After infecting the stock market last May and hit the precious metals market, silver in particular, primarily due to raised margin requirement, flash crash has now taken a bite of the natural gas market as well.
FT.com reported that the Nymex (New York Mercantile Exchange) floor had been closed for more than five hours on the evening of Wednesday, June 9 when July natural gas dropped 8.1%, to $4.510 per mmbtu (See Chart). The fall also triggered a 20-second trading pause for the August Henry Hub futures contract.
Natural gas is one of the very few commodities that actually moves more inline with supply and demand fundamentals since it is trapped within the producing region and is not even affected by dollar currency movement that much. Therefore, while there are many geopolitical factors that could explain certain wild swings in crude oil, pretty much none of them could be applied to natural gas.
More curiously, coincidence or not, this flash crash took place in the confluence of the following market events this week, which most likely should encourage the long natural gas trade:
- The International Energy Agency (IEA) said on Monday June 6 that it expects global gas demand to overtake coal before 2030, and come close to oil around 2035, and that global gas demand to grow by an average of 2% a year, which will end the current gas glut by 2015, by when demand would begin to outstrip supply.
- On Thursday, June 9, Exxon Mobile announced that it bought two privately held natural gas company--Phillips Resources and related company TWP Inc.--for $1.69 billion last week, adding about 317,000 acres for exploration in the Marcellus shale basin.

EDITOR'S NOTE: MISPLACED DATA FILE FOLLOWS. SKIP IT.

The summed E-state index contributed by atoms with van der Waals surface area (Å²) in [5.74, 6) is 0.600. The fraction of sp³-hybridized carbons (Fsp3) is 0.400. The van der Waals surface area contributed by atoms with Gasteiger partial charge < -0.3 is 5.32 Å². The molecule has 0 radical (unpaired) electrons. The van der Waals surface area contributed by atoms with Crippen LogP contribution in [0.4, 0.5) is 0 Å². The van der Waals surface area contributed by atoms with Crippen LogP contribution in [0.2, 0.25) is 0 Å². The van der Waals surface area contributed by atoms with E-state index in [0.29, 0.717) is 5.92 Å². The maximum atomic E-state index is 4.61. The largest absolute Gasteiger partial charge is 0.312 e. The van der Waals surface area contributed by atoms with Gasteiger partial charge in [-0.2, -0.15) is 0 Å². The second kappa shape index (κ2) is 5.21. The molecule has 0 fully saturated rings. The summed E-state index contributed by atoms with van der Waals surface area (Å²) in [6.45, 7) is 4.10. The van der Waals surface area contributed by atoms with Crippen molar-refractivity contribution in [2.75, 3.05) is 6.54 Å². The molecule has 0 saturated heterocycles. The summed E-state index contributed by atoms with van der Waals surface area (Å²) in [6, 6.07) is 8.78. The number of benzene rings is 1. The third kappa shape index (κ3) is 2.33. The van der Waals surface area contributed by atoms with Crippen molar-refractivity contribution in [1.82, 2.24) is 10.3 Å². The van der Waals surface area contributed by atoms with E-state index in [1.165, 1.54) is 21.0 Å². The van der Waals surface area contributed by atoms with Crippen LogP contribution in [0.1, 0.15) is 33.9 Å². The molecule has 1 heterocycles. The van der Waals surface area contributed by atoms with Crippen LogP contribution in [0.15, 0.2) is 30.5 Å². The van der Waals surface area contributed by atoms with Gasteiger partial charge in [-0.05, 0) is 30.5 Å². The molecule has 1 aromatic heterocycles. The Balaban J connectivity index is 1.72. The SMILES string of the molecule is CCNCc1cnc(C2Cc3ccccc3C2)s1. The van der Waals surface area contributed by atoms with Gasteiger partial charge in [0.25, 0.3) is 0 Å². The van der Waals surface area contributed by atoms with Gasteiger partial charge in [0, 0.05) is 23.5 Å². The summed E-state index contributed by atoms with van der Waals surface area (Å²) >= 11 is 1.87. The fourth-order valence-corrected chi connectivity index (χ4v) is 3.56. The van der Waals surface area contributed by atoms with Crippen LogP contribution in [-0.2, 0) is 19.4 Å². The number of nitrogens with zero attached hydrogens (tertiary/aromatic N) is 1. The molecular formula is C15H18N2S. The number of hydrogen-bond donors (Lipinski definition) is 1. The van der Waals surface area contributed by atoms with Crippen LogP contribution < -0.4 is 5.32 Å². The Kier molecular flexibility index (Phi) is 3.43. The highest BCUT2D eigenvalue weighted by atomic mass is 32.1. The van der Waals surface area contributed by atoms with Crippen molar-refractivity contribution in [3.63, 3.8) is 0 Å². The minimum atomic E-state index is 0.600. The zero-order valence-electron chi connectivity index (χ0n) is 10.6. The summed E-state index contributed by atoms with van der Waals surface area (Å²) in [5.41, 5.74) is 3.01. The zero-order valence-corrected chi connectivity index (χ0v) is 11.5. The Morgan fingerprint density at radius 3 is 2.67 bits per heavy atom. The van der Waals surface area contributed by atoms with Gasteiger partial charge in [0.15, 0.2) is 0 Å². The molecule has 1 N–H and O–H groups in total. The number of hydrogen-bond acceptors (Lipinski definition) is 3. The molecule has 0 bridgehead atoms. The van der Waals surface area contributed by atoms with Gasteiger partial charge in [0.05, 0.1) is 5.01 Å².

At the same time, some market players blamed the overnight drop on computer algo trading, while other says it is a 'fat finger'..... again (probably the same one from last May?), and that there could be another round of inquiry or investigation by the Commodity Futures Trading Commission (CFTC) and the Exchange.
Henry Hub price has risen 15% in the past month, close to a one-year high of $5 per mBtu, on warmer than usual weather and prospects for future LNG exports. While fat finger or computerized trading may very well be the cause behind the sudden crash, it looks more like technical profit taking by some big player(s).
Natural gas prices in the U.S. have been stuck in a rut due to ample supplies from the shale gas boom, as a result, many players have increased their short positions on natural gas. According to CFTC, as of May 30, commercial participants, who accounted for 64.7% of open interest, held net short positions, while non-commercial participants, who accounted for 24.5% of open interest, also increased their increased their short positions by 7.1%.
That means, if the same player(s) change their positions, instead of a flash crash, we probably will see a natural gas prices spike by short squeeze. This is just one characteristic of a modern day commodity paper palace where a majority of the trades does not take physical delivery. (Tyler from Zero Hedge has more on The Story Of The Berserk Nat Gas Algo Just Got Really Strange.)
For now, natural gas for July delivery has recovered and settled up 1.8%, at $4.757 a million British thermal units by Friday, June 10. Futues rose 1.1% for the week.
EconMatters, June 11, 2011 | Facebook Page | Twitter | Post Alert | Kindle